Ciaran Byrne: Laughter, tears and roars of triumph in another epic race
SOME stumbled, some fell, some hopped, and in the end a few more were lent a kindly, helping shoulder to lean on.
But what really mattered yesterday was that they all crossed the finish line.
Many of the 13,000 competitors in the 31st Lifestyle Sports-Adidas Dublin City Marathon hadn't even reached the five-mile mark when Kenyan Moses Kangogo Kibet broke the tape in a dizzying 2hrs 8mins and 58 secs -- a new Dublin record.
He was followed over the line 16 minutes later by the first woman, Russian Tatiana Aryasova. They said Mr Kibet ran the last mile in 4 minutes and 50 seconds -- the time it takes for most of us ordinary mortals to wash a few dishes.
But for the vast crowds watching in glorious but nippy autumn sunshine, it was enough to be there as loved ones completed a course that encompassed the Phoenix Park, UCD's campus and the city centre's main streets.
There were tears, laughs, and guttural roars of personal satisfaction at the end of the gruelling course. Mostly the emotions spoke of a huge personal achievement being marked.
Others bounded along without a bother on them, giving it the look of a bank holiday stroll rather than the bank holiday nightmare it surely was for some who took part.
Some were marathon virgins, others seasoned contenders such as Catherine 'Kay' O'Regan, a perky 74-year-old from Enniscorthy, Co Wexford.
She was running her 100th marathon in what was very much a family affair. After coming home in a very impressive 4hrs 25mins, the grandmother nonchalantly waited 10 minutes for husband Joe to finish, as well as son Fintan, who was running in his first race and came in just a couple of minutes behind her.
"I feel great," said Mrs O'Regan after crossing the line. "This one was very special for me. I just love running."
"She's metronomic," said Fintan O'Regan (50) when he eventually caught up with his mam. "I knew I wouldn't catch her so I didn't even try. She's amazing." he added.
A great number ran for fun and to raise money for charities and causes such as cancer research, meningitis, Down Syndrome and dementia. Many others represented the country's main running clubs, such as Mullingar, Sligo and Raheny.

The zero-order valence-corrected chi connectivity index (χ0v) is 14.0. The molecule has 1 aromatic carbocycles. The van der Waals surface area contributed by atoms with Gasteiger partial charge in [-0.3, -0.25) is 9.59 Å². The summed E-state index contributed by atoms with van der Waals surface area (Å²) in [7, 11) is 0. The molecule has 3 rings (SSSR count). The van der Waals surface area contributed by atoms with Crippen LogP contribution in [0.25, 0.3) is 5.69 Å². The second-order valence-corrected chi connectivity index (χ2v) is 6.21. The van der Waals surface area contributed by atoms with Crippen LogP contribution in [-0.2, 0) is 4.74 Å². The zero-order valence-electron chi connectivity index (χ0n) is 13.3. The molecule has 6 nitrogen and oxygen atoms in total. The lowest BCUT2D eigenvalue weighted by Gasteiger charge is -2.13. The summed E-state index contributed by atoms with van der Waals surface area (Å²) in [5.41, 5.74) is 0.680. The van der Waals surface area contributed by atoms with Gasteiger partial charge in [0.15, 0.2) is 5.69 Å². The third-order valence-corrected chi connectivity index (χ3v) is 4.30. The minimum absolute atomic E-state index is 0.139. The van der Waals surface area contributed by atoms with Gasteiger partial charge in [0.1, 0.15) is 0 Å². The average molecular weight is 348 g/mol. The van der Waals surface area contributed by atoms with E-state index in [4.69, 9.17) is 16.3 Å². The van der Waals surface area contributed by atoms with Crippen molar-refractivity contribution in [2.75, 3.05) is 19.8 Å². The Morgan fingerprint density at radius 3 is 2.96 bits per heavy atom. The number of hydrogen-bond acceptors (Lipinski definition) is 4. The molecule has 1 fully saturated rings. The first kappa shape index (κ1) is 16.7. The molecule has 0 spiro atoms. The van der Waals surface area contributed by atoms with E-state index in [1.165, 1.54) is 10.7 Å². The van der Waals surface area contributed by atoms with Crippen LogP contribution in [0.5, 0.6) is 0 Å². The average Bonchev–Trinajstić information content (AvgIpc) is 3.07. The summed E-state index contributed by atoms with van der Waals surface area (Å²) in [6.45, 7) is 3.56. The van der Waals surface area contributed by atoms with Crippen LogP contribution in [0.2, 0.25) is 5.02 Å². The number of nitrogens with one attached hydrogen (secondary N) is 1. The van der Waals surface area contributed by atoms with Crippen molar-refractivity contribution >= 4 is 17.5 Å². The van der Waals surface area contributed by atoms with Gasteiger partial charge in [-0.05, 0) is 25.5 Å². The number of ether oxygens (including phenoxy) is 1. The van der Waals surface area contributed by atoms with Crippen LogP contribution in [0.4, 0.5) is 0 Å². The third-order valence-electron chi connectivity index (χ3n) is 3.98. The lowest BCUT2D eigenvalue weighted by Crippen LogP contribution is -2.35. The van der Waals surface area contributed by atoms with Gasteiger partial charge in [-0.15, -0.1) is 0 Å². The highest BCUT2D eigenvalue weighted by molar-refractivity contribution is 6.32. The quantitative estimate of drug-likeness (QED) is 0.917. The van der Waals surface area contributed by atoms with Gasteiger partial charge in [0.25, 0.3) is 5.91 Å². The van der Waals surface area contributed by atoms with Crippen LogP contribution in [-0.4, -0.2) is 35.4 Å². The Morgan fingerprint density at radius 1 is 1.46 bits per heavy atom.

Others ran for themselves, following through on promises made in darker, more personal moments of crisis.
Two years ago, John Quigley (57) from Cork city was told he had prostate cancer. Yesterday, fully recovered, his voice cracked as he proudly proclaimed: "Cancer does not have to be a death sentence."
They came from all walks of life, all sorts of places and they wore all sorts of attire, including full leprechaun suits (runner Pat Gallagher from Herfordshire), blonde wigs and nappies and superhero outfits. There was even a man painted as a tiger (Adam Sugget from London).
There was Mary Nolan Hickey, the only woman to have run every Dublin Marathon to date, maintaining her 100pc record, finishing in a time of 3hrs 51mins and 13 seconds in aid of Wicklow Hospice.
There was the former boxer Bernard Dunne who clocked in at a respectable 3hrs 45mins before he slipped away in the crowds without any fanfare.
Ann O'Riordan (39), who works for the Glen YouthReach in Cork, crossed the line with daughter Lia (4) swinging from her arms. "The most wonderful feeling in the world," she said.
She was followed by Dublin-based gardai Anthony Malone clutching his daughter Aiobinn (eight months) and Niall Reilly who held Aimee (7) as he finished his personal 26-mile and 385-yard odyssey.
As usual for the marathon, it was volunteerism that carried the day, with armies of helpers on hand, including 300 staff from the St John's Ambulance, 1,000 race marshals and even a dozen pace-setters whose job it was to run literally to a pre-determined time.
So it was that Gary Condon from Shankill, Dublin, ran the marathon with a huge balloon tied to his arm. Soaring high above his head it read "3.15", which meant those on a mission to finish at or before that time had to keep up with him.
WHILE the weak sunshine had come as a pleasant surprise, the morning cold forced runners to cover up as they gathered on Fitzwilliam Street for the 9am start.
When the klaxon sounded, they discarded hundreds of jackets, fleeces and other garments -- a marathon bonus gratefully scooped up by a waiting charity clothes bank.
"Brrrrr," said Paul Hannon from Co Armagh, who won the wheelchair race in a time of 2hrs and 20mins. "It took a while to get going -- I'd say it was about nine miles before I warmed up," he added.
"Brrrrrr," said one official just after 4pm as the last stragglers came home and the sun set on another epic race.